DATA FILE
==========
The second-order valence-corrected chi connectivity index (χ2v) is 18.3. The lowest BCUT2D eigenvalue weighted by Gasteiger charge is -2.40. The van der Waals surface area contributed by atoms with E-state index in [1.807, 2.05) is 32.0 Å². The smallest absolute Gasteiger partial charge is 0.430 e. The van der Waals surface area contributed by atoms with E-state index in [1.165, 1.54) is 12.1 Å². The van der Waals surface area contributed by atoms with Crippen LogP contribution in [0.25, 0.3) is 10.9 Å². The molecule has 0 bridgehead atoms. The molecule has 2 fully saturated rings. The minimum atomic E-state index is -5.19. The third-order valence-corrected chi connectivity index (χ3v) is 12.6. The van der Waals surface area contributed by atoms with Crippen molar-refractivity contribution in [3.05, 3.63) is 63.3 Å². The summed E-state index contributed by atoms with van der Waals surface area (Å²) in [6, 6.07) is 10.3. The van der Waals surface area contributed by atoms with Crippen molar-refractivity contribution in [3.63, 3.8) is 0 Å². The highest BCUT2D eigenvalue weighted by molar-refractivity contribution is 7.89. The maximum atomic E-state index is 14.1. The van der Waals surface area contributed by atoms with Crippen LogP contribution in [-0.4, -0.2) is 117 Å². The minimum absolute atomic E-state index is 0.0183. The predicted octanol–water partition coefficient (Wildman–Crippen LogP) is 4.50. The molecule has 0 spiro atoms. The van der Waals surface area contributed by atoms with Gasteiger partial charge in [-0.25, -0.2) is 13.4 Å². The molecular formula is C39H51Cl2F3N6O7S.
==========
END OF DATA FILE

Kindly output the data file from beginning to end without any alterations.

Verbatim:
The second-order valence-corrected chi connectivity index (χ2v) is 18.3. The lowest BCUT2D eigenvalue weighted by Gasteiger charge is -2.40. The van der Waals surface area contributed by atoms with E-state index in [1.807, 2.05) is 32.0 Å². The smallest absolute Gasteiger partial charge is 0.430 e. The van der Waals surface area contributed by atoms with E-state index in [1.165, 1.54) is 12.1 Å². The van der Waals surface area contributed by atoms with Crippen LogP contribution in [0.25, 0.3) is 10.9 Å². The molecule has 0 bridgehead atoms. The molecule has 2 fully saturated rings. The minimum atomic E-state index is -5.19. The third-order valence-corrected chi connectivity index (χ3v) is 12.6. The van der Waals surface area contributed by atoms with Crippen molar-refractivity contribution in [3.05, 3.63) is 63.3 Å². The summed E-state index contributed by atoms with van der Waals surface area (Å²) in [6, 6.07) is 10.3. The van der Waals surface area contributed by atoms with Crippen molar-refractivity contribution in [3.63, 3.8) is 0 Å². The highest BCUT2D eigenvalue weighted by molar-refractivity contribution is 7.89. The maximum atomic E-state index is 14.1. The van der Waals surface area contributed by atoms with Crippen LogP contribution in [-0.4, -0.2) is 117 Å². The minimum absolute atomic E-state index is 0.0183. The predicted octanol–water partition coefficient (Wildman–Crippen LogP) is 4.50. The molecule has 0 spiro atoms. The van der Waals surface area contributed by atoms with Gasteiger partial charge in [-0.25, -0.2) is 13.4 Å². The molecular formula is C39H51Cl2F3N6O7S.